"Rights are legal, social, or ethical principles of freedom or entitlement; that is, rights are the fundamental normative rules about what is allowed of people or owed to people, according to some legal system, social convention, or ethical theory. "
History has been made in Texas for the sake of women all over the country. A new precedent has been set. On the morning of June 25, 2013, Senator Wendy Davis (D) of Texas took a stand. A stand that lasted 11 hours. A stand that means that the welfare of the women of Texas remains intact.
Senate bill 5 proposed that all abortion clinics include a mandatory ambulatory surgery center, and banned most abortions past 20 weeks. While my views on the cap of a gestational age for abortion differ, I vehemently decry the attempt to take away the rights of women who want or need something that disagrees with my personal view. Senate bill 5 would have closed most of the abortion clinics in Texas. Senate bill 5 would have, in all likeliness, driven women to drastic, dangerous methods of termination, especially in rural areas where access to abortion as it is currently is extremely limited.
Pink sneakers. While that is not the most memorable part of the 11 hour ordeal, Senator Davis' pink sneakers stand out. She wore them in preparation for a 13 hour ordeal, in an attempt to stay comfortable during the filibuster where she would not be allowed food or drink, to lean, to sit, or to ask for help in any way. At one point, she requested assistance of another senator in putting on a back brace in order to remain standing. The senate angrily voted that this was in violation, and the motion was upheld. That was her second of three allowable warnings before the senate could vote to end the filibuster as a result of straying off topic. The senate failed.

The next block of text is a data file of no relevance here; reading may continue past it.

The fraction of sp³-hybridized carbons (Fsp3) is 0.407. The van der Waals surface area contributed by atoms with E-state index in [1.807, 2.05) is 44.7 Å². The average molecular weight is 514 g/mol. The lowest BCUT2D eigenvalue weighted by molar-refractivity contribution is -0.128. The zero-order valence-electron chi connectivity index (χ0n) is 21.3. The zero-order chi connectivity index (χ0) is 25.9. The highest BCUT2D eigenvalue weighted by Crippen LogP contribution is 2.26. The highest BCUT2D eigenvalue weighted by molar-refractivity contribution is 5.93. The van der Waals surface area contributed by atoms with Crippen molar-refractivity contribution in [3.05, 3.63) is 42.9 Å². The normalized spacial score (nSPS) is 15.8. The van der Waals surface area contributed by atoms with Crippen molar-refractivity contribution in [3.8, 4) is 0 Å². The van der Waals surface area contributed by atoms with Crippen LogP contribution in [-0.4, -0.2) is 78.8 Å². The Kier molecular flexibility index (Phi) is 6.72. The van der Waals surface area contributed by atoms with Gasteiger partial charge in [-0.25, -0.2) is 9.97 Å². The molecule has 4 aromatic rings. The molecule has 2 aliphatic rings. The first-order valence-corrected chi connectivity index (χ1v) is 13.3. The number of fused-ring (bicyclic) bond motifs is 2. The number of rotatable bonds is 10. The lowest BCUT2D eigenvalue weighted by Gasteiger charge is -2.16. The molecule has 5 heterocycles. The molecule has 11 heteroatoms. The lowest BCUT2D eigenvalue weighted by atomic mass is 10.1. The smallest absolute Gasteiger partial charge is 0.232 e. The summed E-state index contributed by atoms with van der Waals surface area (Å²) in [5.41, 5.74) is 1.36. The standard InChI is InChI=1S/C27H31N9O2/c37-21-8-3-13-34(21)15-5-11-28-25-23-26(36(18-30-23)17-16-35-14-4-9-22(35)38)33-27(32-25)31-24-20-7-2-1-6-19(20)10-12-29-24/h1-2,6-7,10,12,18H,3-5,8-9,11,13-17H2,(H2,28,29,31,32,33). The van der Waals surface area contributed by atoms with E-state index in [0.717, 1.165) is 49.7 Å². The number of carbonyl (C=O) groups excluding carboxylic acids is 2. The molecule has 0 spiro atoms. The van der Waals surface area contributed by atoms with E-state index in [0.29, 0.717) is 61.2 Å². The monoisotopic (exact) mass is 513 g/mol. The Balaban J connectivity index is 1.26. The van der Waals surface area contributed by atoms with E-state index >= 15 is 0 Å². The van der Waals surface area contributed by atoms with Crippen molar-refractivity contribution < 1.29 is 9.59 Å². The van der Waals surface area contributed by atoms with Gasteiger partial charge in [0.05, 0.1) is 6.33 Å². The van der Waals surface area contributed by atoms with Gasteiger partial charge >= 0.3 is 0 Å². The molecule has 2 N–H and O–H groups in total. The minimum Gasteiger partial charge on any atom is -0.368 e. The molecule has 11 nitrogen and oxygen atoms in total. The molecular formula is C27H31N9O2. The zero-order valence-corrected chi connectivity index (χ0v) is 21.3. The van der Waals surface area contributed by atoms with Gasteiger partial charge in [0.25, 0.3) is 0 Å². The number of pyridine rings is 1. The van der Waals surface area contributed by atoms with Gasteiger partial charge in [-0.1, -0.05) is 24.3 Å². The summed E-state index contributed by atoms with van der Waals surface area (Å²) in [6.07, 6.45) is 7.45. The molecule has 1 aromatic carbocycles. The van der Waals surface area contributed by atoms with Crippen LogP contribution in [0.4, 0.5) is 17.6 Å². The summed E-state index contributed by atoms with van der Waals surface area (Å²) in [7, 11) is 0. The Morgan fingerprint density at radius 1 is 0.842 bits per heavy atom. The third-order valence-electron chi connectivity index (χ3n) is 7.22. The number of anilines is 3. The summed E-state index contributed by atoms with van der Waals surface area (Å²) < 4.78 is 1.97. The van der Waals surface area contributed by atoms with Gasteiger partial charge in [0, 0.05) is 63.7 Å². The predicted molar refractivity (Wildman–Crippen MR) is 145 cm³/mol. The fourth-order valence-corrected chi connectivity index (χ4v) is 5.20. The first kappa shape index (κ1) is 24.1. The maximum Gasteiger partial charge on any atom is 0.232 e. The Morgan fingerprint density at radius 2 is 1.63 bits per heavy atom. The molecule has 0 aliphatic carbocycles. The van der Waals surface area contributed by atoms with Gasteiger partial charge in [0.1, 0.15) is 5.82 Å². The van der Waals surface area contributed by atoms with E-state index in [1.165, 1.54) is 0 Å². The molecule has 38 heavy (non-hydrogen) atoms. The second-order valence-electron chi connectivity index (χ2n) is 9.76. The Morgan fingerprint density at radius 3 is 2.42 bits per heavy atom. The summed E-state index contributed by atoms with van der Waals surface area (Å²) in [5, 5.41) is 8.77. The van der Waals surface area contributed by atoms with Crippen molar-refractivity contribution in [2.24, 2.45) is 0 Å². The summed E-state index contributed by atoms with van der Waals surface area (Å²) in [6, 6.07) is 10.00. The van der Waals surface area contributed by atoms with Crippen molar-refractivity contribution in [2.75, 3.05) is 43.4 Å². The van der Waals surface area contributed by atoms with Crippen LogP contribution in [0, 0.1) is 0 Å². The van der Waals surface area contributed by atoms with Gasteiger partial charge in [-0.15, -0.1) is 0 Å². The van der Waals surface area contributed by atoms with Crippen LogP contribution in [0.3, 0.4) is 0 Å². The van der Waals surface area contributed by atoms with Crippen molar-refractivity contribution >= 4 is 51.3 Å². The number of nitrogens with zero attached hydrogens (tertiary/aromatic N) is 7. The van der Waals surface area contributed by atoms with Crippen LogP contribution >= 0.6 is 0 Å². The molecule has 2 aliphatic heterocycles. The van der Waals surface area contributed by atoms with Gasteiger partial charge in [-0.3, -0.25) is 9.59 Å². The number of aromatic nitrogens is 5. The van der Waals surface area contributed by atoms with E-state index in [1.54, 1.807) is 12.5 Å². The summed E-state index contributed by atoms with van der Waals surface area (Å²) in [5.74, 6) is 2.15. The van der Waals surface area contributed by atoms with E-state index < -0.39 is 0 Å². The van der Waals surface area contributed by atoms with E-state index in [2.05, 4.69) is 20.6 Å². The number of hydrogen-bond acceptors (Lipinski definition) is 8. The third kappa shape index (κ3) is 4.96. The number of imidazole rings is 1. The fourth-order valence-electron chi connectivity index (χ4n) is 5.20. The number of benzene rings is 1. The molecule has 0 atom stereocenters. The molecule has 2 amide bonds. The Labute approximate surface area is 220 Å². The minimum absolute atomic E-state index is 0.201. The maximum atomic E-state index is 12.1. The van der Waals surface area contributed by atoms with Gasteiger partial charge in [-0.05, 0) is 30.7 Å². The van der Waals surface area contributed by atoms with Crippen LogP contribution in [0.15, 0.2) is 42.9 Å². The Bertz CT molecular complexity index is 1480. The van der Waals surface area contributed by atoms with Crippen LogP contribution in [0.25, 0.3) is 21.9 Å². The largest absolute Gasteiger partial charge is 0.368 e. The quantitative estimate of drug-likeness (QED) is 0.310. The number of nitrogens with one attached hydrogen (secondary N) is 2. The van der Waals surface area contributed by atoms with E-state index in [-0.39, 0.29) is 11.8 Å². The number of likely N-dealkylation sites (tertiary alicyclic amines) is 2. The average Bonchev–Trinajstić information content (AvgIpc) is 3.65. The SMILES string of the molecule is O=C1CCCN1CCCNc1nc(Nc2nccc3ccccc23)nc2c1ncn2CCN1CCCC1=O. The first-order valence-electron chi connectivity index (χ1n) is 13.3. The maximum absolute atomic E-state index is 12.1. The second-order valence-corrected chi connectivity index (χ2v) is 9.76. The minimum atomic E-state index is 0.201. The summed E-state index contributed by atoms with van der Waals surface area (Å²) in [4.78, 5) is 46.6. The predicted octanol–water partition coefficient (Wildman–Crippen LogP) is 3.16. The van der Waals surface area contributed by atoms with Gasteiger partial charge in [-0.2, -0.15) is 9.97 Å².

There were many remarkable words spoken last night. Leticia Van De Putte's statement of "At what point must a female senator raise her hand or her voice to be recognized over her male colleagues?" and chants of "Let Her Speak!" from the gallery, crowded with spectators, echo over and over in the media and in our hearts and heads.
Senator Davis' filibuster was muddled in the last few hours due to an unclear ruling on a third warning and subsequent confusing and possibly illegal tactics by the Senate, but in what is being called a "People's Filibuster," the spectating crowd erupted into such a roar of chaos that the vote was delayed long enough to kill the bill and kill the potentially deadly consequences it would carry.
Senator Davis did it. She took a literal stand for the women of Texas, and with the nationwide support, she set a precedent not only for her own state, but for all states as well.
She set a precedent that clearly states that women deserve the right to safety and choice. She set a precedent that will follow us today to our daughters tomorrow, and to our granddaughters after them. As long as women like Wendy Davis and Leticia Van De Putte and you and I continue to fight, to continue to stand our ground, we will keep our sisters and our daughters and their daughters after them safe. We will continue to ensure that they have the RIGHT to safe medical procedures without oppressive , superfluous stipulations that cause undue duress to the woman seeking the procedure, which include things such as repeated sonograms during which the patient must observe the screen prior to the procedure, and laws that require the patient to observe the fetal heartbeat before the procedure begins. We will continue to prevent laws that ban medical abortions in favor of surgical ones, and vice versa. Laws that state that women pregnant only due to rape or incest are allowed abortions, and worse laws that state that no woman, including those pregnant due to rape and incest, are allowed abortions.
Senator Wendy Davis proved last night that we, as a united front of sisters, are done fucking around. Get your laws off of our bodies and out of our uteri.
Please take a moment to let the enormity of this win sink in. Once it has, call Wendy. Call her with your story, call her with your thanks. Call her to let her know that you stood with her last night, and that she was not alone.